I thoroughly enjoyed this international and multicultural romance between Chad and John. As an author of color writing about MCs of color, Remmy brings to life the cultural milieus of India, Sri Lanka, as well as Chad's multinational history. Given the recent Supreme Court decision in India on Section 377, I would be most interested if Remmy revisits Chad and John in today's environment. Excellent!
A Code Omega in a hospital is a bad thing.
When Dr. Chad Holstrom is paged for one, he expects the worse. Chad holds out no hope his patient will survive but he works his best to give the stranger a fighting chance. When John finally opens his eyes, one stolen moment opens up a world of shaky possibilities.
Found in a ditch on the brink of death, he wakes up to an empty head. With no recollection of who he is, where he’s from, or even if he likes men or women, he must get used to the name John Doe. When John finds himself falling for the Ebony doctor with the kind brown eyes, he is terrified that if his memories come back, he will have to let Chad go.
Will John be able to find out who he truly is? And when he does, will he have to choose between the life he wants with Chad and the life he was forced from?
Be Warned: m/m sex
“Code omega!” The automated voice screamed in English. “Dr. Holstrom, please report to the ER. Code omega. Dr. Holstrom, please report to the ER.”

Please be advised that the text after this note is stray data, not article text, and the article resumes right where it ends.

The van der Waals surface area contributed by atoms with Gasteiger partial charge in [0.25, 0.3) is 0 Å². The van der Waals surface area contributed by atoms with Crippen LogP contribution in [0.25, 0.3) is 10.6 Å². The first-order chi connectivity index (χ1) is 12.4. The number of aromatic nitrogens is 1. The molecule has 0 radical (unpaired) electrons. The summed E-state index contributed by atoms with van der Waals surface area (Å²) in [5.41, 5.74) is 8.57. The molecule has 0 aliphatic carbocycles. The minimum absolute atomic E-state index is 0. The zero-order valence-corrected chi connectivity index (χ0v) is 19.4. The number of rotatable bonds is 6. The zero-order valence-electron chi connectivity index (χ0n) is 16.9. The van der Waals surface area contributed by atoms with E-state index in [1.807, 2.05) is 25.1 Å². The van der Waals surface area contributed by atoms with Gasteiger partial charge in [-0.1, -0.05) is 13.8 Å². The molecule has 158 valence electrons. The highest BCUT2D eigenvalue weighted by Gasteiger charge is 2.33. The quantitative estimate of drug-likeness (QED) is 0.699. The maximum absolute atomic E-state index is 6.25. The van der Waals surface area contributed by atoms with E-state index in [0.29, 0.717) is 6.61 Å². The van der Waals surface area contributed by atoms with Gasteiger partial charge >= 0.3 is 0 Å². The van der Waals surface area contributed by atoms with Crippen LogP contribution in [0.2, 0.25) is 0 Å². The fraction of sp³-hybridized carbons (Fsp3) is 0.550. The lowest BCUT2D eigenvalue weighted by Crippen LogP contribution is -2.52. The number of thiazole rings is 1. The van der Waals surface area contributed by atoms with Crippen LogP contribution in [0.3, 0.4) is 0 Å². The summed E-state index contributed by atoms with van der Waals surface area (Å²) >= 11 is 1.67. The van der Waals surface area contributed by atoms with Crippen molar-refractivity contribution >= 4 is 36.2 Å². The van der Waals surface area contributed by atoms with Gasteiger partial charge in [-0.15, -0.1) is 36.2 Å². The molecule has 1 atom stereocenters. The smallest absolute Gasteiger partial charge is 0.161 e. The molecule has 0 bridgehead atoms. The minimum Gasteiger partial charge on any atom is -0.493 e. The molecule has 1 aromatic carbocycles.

The voice yelled the instruction in Marathi and Urdu before the hospital went eerily quiet.
The alarms began blaring.
“Code omega! Dr. Holstrom, please report to the ER!”
Dr. Chad Holstrom had been in middle of removing his stethoscope so he could get a nap in after a twelve-hour shift when the call came through. He merely dropped the medical device back around his neck and hauled his body off the cot. On his way out the door, he yanked a couple pairs of blue gloves from a box attached to the wall and booked it down the corridor.
It’d been a while since the small hospital in the middle of Jaipur, India had a code omega. That meant someone had lost enough blood for it to be life threatening. He hated those—the one he’d experienced was his first day on the job, and it was a girl who refused an arranged marriage. To her parents had not been impressed was an understatement.
It was hard to believe that was over three years ago.
He descended a few steps, slid his fingers into the gloves, then burst through a set of silver, double doors that swung both ways. The flapped loudly behind him, but he didn’t turn to look at them. In the ER he found nurses fussing over a man on a stretcher. Chad took a breath to steady his exhausted nerves and dove into the fray.